I have a 0-1kg load cell with 4 wires: Excitation + and -, and Signal + and -. I haven't had any problems wiring them up correctly without amplification, and my voltmeter shows me a 1 mV difference between no load and full load (1 kg).

The signal has to feed into an ATmega microcontroller, so ideally I would like to be able to use the full 10-bit analogue scale when reading the values (voltages from 0 to 5 V). In any case, as it stands now, I only get 1 / 1024 as a reading under full load.

I have a prototype deadline for a product soon, and silly as I am I don't have any instrumentation amps left. I tried wiring the signal wires to a general-purpose NPN transistor, but I'm not getting any amplification. This is the transistor configuration that I tried: ignore the double cell symbol for voltage, I couldn't find anything better.

Transistor amp circuit

I also tried adding resistors between drain and ground, but that didn't help.

Is there any way I could obtain a usable reading using components I have right now? Ordering a proper In-amp would take too long, and I don't really know what kind of op-amp would be suited for this kind of measurement (although that might be an option).

I don't have a big selection of stuff available, mainly different kinds of transistors. And of course diodes, capacitors, resistors, and the like.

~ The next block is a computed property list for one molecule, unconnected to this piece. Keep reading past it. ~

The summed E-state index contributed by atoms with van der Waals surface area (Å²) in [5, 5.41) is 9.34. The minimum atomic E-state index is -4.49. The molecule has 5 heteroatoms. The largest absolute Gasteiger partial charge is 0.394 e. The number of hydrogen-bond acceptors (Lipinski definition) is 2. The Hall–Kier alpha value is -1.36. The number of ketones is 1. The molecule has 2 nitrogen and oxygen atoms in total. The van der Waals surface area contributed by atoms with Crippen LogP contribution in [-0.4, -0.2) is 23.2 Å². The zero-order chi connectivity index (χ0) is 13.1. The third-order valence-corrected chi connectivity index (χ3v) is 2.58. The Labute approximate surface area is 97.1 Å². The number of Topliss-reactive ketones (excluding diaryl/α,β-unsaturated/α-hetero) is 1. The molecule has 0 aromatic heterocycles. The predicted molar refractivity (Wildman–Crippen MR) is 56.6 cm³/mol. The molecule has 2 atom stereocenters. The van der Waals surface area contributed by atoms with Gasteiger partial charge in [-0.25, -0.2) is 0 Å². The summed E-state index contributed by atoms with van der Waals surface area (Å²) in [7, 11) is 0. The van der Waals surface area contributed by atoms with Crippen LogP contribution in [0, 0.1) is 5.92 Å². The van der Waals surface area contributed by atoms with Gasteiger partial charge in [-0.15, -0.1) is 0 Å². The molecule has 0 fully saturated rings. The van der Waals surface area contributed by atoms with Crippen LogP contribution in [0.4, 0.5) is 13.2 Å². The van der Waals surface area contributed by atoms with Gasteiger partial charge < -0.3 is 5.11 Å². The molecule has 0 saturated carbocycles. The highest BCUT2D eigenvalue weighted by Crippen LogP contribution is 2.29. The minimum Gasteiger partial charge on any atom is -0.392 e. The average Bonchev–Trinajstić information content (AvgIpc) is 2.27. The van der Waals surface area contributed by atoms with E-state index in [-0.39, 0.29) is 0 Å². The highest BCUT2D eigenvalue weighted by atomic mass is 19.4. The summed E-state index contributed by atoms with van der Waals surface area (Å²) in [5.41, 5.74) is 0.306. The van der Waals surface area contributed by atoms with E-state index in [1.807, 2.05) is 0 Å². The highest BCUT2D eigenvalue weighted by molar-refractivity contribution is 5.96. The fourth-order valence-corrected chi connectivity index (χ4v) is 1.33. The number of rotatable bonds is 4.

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    \$\begingroup\$ There are transistor amplifier circuits. (But that is not one of them.) How about an opamp? (got any of those?) I assume the load cell has a low impedance so any type opamp should be better than what you have. \$\endgroup\$ Aug 19, 2014 at 15:47

1 Answer 1


You will never be able to get accurate amplification of a 1mV full scale DC signal with a simple circuit using discrete components (I do know a way, but it's not simple). Even a crappy LM324 will do better (because the transistors are matched and on one chip).

Tell us what you have and we can, perhaps, help. An instrumentation amplifier can be made with three op-amps, and as I said, even a crappy 10-cent LM324 will be better than trying to use discretes.

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In general, an LM324 will probably drift about 5-10uV/K so you can expect (at best) errors commensurate with that- about 5g ~ 10g/°C. A better amplifier would reduce those errors.

By comparison an B-E junction (as in your voltage follower) changes -2mV/K so you'd see 2kg/°C change- worse than useless.

  • \$\begingroup\$ Thanks. I might be able to get access to op-amps, and price isn't a big issue (I'm not paying for it myself). So would any op-amp work, or is there a category/part better suited for my needs than others? \$\endgroup\$
    – LS97
    Aug 19, 2014 at 16:42
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    \$\begingroup\$ Precision op-amp, low offset voltage and low offset voltage drift. A low-noise 'zero drift' op-amp would be ideal. \$\endgroup\$ Aug 19, 2014 at 16:52
  • \$\begingroup\$ You can request a sample of an instrumentation amp on TI's website and generally receive it within a day or so. It might be an idea to do that in parallel with trying to get your op-amp circuit working. Spehro is absolutely correct about trying to use discretes vs. even the worst op-amp. It can be done (Philbrick!) but it will take you way longer to get it right than it would to just get the right components. \$\endgroup\$
    – John D
    Aug 19, 2014 at 18:01

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